Are you in control of your story, or is it in control of you? Do you tell your characters what to do, or do they just narrate their own stories?
With me, it is a little bit of both. I generally tell the story but, sometimes, the characters don’t like what I am writing and scream at me to change it. I can drag them kicking and screaming into what I want them to do, or I can just follow their lead. My characters have been known to have minds of their own.
What? Those voices in my head aren’t real? You want to send the guys in white coats after me? You think I’m nuts? You mean everyone doesn’t hear those voices?
Go ahead and send those guys with the looney house over. I have some questions for them. I think one of my characters might be schizophrenic. Or is that me? No. I’m not schizophrenic. It must be them.
The characters with mental problems are fun to write and hard at the same time. They don’t act the way most of society does but, at the same time, I have to make them believable. One of my side characters is looney tunes. I keep changing her, trying to make her fit into one category better. Right now, she is just a plain old wacko.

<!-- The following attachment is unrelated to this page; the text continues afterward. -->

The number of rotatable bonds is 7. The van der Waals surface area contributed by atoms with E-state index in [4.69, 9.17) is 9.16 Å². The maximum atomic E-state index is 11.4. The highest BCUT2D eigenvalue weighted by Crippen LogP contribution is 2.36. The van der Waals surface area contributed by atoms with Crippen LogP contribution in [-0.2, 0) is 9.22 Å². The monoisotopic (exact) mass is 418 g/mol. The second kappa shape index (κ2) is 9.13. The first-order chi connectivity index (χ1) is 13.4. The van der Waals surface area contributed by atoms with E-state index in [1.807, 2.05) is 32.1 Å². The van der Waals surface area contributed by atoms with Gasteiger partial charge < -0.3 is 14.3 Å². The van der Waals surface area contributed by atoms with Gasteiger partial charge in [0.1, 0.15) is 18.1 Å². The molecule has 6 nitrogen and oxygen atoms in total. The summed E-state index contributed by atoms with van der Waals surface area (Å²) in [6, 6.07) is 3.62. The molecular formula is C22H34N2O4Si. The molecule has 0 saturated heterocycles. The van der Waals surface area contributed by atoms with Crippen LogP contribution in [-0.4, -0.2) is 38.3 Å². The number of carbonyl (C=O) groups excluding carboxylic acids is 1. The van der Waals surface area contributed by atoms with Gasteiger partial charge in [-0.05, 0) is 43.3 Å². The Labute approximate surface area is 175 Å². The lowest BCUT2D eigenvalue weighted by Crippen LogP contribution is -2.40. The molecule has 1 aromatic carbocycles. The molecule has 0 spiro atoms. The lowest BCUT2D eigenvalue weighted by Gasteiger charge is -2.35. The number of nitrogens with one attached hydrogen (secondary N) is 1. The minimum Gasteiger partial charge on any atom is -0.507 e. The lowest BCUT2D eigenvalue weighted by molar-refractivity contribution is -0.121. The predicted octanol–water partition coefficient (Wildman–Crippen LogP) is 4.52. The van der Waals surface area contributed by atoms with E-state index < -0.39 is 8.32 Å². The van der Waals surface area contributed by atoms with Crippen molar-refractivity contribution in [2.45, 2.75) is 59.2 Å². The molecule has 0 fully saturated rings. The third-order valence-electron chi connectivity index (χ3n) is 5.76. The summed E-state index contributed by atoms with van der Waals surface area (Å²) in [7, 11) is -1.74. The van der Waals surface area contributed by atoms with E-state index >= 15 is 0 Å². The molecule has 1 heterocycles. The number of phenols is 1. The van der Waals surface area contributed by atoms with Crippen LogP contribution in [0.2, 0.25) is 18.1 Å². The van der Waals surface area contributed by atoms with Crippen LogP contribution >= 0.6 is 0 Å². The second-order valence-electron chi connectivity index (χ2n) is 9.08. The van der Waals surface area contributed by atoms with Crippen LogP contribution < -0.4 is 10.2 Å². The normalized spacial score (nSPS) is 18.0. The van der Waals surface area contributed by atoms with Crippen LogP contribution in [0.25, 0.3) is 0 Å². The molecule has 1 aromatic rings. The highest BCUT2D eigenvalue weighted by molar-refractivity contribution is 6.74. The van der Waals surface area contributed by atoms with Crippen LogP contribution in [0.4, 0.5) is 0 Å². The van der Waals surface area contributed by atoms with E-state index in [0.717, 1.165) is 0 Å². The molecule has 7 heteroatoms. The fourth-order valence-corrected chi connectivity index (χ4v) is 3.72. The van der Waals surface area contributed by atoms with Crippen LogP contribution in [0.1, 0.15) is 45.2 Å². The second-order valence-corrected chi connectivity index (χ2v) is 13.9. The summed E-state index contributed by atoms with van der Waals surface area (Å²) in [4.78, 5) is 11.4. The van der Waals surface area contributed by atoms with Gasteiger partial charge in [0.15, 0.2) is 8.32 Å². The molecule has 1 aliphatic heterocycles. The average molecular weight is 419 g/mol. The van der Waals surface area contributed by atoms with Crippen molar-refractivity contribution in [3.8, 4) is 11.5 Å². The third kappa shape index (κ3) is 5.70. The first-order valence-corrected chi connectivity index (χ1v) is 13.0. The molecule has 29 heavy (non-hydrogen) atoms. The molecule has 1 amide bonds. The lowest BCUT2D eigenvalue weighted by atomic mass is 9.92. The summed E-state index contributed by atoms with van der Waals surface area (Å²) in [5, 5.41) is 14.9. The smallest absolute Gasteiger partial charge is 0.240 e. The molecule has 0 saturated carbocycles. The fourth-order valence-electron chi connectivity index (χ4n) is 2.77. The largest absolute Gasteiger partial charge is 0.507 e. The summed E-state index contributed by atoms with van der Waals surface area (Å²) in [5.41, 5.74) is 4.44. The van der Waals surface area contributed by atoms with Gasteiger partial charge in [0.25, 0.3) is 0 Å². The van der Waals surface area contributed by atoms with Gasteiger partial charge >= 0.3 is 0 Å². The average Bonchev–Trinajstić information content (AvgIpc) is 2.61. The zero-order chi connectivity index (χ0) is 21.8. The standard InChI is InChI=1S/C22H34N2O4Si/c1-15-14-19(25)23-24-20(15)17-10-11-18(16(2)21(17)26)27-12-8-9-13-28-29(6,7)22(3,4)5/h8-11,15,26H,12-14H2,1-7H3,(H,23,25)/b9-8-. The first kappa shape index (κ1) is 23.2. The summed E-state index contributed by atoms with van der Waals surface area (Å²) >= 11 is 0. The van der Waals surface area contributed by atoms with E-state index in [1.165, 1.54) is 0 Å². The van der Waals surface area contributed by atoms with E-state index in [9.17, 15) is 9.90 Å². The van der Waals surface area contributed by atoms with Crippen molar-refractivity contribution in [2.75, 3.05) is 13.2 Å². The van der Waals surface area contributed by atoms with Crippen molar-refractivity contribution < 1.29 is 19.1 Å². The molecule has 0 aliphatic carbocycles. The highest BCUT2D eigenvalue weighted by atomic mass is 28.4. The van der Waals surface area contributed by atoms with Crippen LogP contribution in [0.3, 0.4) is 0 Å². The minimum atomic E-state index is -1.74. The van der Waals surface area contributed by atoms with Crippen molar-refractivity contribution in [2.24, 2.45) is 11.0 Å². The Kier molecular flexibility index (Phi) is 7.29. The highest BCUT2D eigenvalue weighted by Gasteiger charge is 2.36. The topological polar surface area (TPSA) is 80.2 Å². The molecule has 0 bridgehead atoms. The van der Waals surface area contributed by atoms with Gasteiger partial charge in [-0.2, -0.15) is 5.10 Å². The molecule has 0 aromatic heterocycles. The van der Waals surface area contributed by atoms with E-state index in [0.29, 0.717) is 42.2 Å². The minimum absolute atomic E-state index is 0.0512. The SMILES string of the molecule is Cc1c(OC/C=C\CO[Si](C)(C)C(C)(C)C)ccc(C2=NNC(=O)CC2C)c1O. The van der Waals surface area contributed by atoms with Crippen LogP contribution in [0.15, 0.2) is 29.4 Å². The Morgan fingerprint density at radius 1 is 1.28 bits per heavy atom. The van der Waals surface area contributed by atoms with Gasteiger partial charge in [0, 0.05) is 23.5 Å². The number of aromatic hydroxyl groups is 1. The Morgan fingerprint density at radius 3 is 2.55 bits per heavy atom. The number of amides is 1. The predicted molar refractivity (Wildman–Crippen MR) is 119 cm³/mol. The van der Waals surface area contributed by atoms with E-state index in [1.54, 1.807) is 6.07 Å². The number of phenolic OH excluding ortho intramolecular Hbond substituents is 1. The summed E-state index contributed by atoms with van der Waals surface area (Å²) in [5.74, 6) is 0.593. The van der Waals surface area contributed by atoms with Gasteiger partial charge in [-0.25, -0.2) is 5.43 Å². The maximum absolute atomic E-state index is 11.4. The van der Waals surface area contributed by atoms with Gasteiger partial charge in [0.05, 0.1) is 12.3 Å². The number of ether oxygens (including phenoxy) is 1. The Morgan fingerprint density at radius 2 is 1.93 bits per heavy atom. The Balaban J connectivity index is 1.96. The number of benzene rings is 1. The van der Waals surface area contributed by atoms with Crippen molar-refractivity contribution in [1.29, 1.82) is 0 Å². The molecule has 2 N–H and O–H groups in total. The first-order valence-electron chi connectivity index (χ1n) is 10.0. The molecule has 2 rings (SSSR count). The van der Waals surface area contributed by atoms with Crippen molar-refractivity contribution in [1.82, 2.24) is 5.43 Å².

Even the main characters need to have quirks, or they won’t be believable. Readers are only willing to suspend their disbelief so far. Once that limit has been reached, you have lost that reader forever. Cardboard characters don’t give them much reason to do so.
Are your characters talking to you? Are you listening to them? Are you incorporating their ideas into your story? The rough draft is the perfect place to do that. You can take it out later, if it doesn’t work.
Don’t get so stubborn with your story that you don’t let it take a few twists and turns. Those may be just what the doctor ordered. If they aren’t, you may need another doctor.